Friday, September 28, 2012

Demo Friday: Hulk smash tiny avatar

I think there is something good about my Demo Friday idea as I was actually excited to sit down with three games that I had no intention of buying and giving them a few minutes of  my time. There is an element of danger in this: I just might find something that I need to play more of, something capable of stealing time from Borderlands 2 or Tekken or other terrible, to be named later retail game that shows up in the mailbox. It almost happened this week with a game that I have never heard of nor fully understand. First, though, is this:

Chiropractics: The Game

Fire Pro Wrestling is a very old franchise. I have always heard that it a much finer wrestling game than anything carrying the WWE license (or WWF, for that matter) but I have never played one. Honestly, I am not sure if this is even from the same people or if a upstart developer snagged the rights to the name and then convinced Microsoft to let them use to with avatars. The premise is simple: your avatar beats up other peoples' avatars in the squared circle. There are moves to earn via experience and costumes to purchase with match winnings. All of the frilly dress up bits that have become the standard. Still, this is a wrestling game, how does it wrestle?

Much to my surprise, reasonably well. My wrestling gamer experience is limited to Wrestlemania 2000 on the N64, which was divine in nature, and this generations WWE All Stars. I like to watch sweaty men beat each other up but I fell little need to participate. Fire Pro Wrestling has light and heavy strikes along with a grapple button. Attempting a grapple starts up a guessing game with the opponent: if the defender matches your button press the move is countered, otherwise it hits. In theory this sounds reasonable, but the AI cheats like a bastard. Hold on, the AI cheats like a bastard when fighting against you. When the AI is controlling you tag partner (side note: you can't over ride this) he stands around waiting to get his ass kicked.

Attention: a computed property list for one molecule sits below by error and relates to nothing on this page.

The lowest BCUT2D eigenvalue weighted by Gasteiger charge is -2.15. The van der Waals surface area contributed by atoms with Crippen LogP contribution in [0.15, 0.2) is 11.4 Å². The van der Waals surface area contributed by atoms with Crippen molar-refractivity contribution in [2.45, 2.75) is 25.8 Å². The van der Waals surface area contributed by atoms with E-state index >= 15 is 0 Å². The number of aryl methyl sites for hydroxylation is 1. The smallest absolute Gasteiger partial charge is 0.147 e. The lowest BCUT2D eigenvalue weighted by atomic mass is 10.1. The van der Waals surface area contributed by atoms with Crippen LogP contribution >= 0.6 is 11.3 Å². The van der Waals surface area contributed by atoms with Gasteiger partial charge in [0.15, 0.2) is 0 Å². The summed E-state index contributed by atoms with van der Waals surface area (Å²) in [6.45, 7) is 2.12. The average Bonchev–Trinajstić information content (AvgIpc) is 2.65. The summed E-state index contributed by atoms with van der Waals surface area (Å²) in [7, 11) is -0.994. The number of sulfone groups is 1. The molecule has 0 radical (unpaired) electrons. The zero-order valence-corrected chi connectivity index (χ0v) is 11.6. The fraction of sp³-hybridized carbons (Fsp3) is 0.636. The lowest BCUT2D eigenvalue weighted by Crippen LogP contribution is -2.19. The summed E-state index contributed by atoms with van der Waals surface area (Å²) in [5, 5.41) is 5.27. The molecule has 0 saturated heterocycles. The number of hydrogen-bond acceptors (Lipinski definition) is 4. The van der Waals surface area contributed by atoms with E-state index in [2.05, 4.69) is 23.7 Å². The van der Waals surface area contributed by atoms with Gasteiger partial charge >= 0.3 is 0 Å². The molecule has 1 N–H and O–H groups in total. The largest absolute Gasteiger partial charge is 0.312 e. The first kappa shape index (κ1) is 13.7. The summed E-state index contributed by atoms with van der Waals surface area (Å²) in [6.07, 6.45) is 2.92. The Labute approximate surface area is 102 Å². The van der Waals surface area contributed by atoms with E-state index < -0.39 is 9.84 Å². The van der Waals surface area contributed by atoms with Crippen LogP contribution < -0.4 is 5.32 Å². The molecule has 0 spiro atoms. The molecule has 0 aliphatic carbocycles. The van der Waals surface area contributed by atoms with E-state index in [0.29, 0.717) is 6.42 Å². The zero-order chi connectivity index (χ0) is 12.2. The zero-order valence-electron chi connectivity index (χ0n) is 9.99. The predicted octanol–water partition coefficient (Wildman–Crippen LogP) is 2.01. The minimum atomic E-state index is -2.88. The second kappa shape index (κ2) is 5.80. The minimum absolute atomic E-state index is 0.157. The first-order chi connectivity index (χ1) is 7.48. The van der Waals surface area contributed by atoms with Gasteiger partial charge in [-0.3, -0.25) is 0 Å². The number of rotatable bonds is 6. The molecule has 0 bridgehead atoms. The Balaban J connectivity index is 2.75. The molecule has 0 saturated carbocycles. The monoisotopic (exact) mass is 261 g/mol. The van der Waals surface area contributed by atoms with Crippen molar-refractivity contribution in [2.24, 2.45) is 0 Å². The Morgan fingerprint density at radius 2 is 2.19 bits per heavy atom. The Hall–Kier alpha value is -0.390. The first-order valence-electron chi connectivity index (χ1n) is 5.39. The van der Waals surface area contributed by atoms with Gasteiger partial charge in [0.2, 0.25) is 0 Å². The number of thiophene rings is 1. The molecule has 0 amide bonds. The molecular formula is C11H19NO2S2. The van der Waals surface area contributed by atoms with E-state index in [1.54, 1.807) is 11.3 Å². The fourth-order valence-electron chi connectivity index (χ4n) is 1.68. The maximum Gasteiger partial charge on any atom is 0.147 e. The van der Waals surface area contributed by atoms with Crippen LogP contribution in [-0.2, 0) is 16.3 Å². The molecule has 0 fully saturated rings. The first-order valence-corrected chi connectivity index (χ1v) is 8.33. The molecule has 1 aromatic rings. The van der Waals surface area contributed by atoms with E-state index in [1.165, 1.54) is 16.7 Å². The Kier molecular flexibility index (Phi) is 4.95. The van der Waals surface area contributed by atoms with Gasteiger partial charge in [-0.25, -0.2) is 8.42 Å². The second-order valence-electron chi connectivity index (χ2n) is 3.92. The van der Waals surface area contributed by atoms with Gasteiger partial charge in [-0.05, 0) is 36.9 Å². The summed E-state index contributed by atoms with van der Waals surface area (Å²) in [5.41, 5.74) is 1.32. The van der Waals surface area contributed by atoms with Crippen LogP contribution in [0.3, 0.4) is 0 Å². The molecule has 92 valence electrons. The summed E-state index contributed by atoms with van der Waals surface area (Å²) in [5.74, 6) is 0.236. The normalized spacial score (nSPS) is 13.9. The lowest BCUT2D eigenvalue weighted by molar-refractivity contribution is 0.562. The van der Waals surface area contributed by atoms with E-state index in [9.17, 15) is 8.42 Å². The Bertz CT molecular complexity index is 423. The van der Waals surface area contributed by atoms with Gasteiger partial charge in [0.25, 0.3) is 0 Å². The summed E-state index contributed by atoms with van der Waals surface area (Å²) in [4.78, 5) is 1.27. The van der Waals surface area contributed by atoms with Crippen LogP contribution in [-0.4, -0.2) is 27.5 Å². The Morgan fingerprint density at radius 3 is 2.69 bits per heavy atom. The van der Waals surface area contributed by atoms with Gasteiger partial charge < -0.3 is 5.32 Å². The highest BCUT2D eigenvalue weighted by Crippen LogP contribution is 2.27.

To someone who plays fighting games Fire Pro Wrestling appears to have depth but offers little excitement. I am not into dressing up my avatar enough to be interesting in the rest of it, though I do wish my abs were as cut as his.

But only because 'TOASTY' is cliched.

I cannot pigeon hole Hell Yeah! Wrath of the Dead Rabbit. Is it a Metroidvania? Sort of, but instead of a large world full of backtracking there are ten separate large levels with back tracking. Is it a platformer? Sort of, but the second half of the first level had me tooling around in a giant saw blade that could fly. A shooter? Parts of it. The only thing I am sure of is that the Hell Yeah! was everything a demo should be. The entire first level is present, excluding the final boss fight, which I understand. The basic mechanics are introduced along with a few bits of the story and the main character's motivation and I get to mess around with it long enough to decide if I need more. The short answer is yes, I need more.

Hell Yeah! is insane. I am big fan of 'Splosion Man and this beats it for sheer lunacy. Innocent slap stick and meat are replaced with sadistic slap stick and, well, more meat. Defeating each mini-boss starts a unique mini-game. None of the five I saw were difficult but there were certainly amusing. All of this takes place in a 2D world that approaches Rayman Legends in animation and detail. If I weren't so busy with everything else I should be playing I would be sold. Not a need to play, but a want to play, if that makes a difference.

Hulk has had the same move set for 17 years.

I am of the opinion that most fighting games don't age well. Fighters, especially Capcom fighters, make incremental changes over their predecessors. Given enough time these changes add up and the games 'feel' completely different, but the core elements are still there. A fireball is still D,DF,F + Punch. You can still cancel some moved into specials, etc. Moving backwards in a series reverses the development process and the game feels incomplete. Add to this old low res sprites not agreeing with all them fancy new teevees and their super high resomolutions and playing an old fighting game feels like a trip to a museum: fun for a while but not a place you want to spend the night.

Marvel vs. Capcom Origins has two games: Marvel vs. Capcom and Marvel Super Heroes. I played neither of them when they originally came out as my arcade time was dominated by whatever Mortal Kombat was around at the time and/or Killer Instinct. Seeing gems implement better than they were in Street Fighter X Tekken was fun. Recognizing sprites that were clearly recycled through three or four more games was even better. There was no nostalgia factor for me, though, plus I don't like playing the newest iteration of the series, so running through arcade mode in each game once was more than enough.

That was quite refreshing and a pleasant break from everything else that I need to play. Hell Yeah! might just end up purchased the next time I have nothing else to play, which never happens. 

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